So, I used my looks. I would dress to look good. I would wear dark eye-liner to make my eyes look amazing (and they did!). I would walk into a party with confidence in my looks to make an impression . . . and then I would disappear into a corner and become shy again, because the party demanded conversation!
So where is this reflection going? Now in my seventies, I’m starting to come out of myself more.
Interestingly of course, with age my looks are rapidly disappearing with my ageing body. But I put on a skirt the other day to go to work and looked at my reflection in the mirror admiringly, noting that “those legs look pretty good!” I was surprised at myself . . . and surprised at how good those legs looked as well!
I like to remember an older woman coming up to me one day and saying, “I just want to tell you that you’re easy on the eye”. I haven’t forgotten that comment. It was at a stage of life where I was feeling the trail of broken relationships behind me and was focussing on re-building myself and trying my hand at a career. I had never heard the expression ‘easy on the eye’ before and I loved the understated quality of it. I appreciated the courage it must have taken the woman to say this to a complete stranger. And it reassured me that maybe in spite of all that had been put upon me in the past, that perhaps after all, I was okay.
Image has become more and more important not only for women but for men as well. We are judged by how we look, and we judge ourselves by comparing ourselves with others.
As a woman, you will know that look from other women when you walk past them, and they look you up and down. It’s not the men, it’s the women who do it. We are constantly checking each other out as a measure of whether or not we’re doing okay ourselves.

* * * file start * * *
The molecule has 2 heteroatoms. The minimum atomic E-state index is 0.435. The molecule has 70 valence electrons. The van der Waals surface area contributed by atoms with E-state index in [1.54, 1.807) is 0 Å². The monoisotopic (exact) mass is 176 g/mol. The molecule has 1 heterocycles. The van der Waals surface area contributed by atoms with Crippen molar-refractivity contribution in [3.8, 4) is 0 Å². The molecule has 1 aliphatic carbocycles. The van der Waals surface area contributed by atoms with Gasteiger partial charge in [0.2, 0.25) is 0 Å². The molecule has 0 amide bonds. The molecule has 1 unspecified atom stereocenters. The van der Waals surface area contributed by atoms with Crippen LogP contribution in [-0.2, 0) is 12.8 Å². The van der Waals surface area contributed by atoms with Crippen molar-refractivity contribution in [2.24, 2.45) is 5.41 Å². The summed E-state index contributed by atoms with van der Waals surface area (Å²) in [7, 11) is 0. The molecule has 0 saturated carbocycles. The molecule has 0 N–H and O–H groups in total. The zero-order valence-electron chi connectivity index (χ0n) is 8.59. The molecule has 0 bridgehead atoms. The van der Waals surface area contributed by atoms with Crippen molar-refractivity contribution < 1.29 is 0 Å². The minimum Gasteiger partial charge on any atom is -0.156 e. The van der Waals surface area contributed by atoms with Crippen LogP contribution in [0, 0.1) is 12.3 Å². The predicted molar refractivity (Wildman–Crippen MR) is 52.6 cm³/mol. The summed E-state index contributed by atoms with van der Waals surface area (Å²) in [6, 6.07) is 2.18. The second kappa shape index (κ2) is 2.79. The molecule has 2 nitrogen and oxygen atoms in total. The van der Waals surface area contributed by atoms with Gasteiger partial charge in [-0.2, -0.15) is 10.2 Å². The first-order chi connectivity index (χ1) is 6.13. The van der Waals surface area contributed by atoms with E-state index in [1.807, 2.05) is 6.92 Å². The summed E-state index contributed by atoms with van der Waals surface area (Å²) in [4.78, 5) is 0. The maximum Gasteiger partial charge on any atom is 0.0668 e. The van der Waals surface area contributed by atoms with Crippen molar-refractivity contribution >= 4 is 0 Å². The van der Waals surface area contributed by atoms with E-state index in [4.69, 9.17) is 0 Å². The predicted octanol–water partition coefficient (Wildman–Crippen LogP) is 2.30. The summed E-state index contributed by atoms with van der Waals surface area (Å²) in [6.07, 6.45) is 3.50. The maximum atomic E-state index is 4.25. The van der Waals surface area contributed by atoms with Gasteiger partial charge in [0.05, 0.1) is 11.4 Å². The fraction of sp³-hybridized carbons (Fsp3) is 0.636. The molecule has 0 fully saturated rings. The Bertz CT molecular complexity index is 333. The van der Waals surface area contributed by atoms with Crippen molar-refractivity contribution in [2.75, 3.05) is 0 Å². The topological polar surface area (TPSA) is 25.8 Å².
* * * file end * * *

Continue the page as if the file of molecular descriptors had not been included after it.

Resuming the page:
But what about the inner essence of who we are? Is this ever acknowledged or confirmed? Is this where true beauty and self-worth reside? I know on those days when I am completely at ease and connected with myself, that in spite of my outer appearance, the signs of age, the greying hair and wrinkles, I emanate a beauty and vitality that is more than ‘easy on the eye’. It is a beauty that holds others in love and confirmation of who they are in their essence. The looks I now get are not looking me up and down but felt as the quality of presence I bring.
I felt this connection to my femaleness this morning and to my surprise I decided to wear a skirt – time to get those legs out again! I will be at home today sitting at the computer marking students’ assignments. But I felt like connecting more to my womanliness today and one way I can do that is by taking care with how I dress, wearing a skirt, and possibly also high heels. I move differently when I wear a skirt and heels and I feel more of a woman.
Today I’m honouring myself by playing ‘dress-ups’ at home and reflecting on a life journey where I am finally becoming more of who I truly am from the inside out, and not the curses and impositions from the outside in that have been put upon me throughout my life. What a blessing – nothing can shake my self-worth now!
Judy F., Australia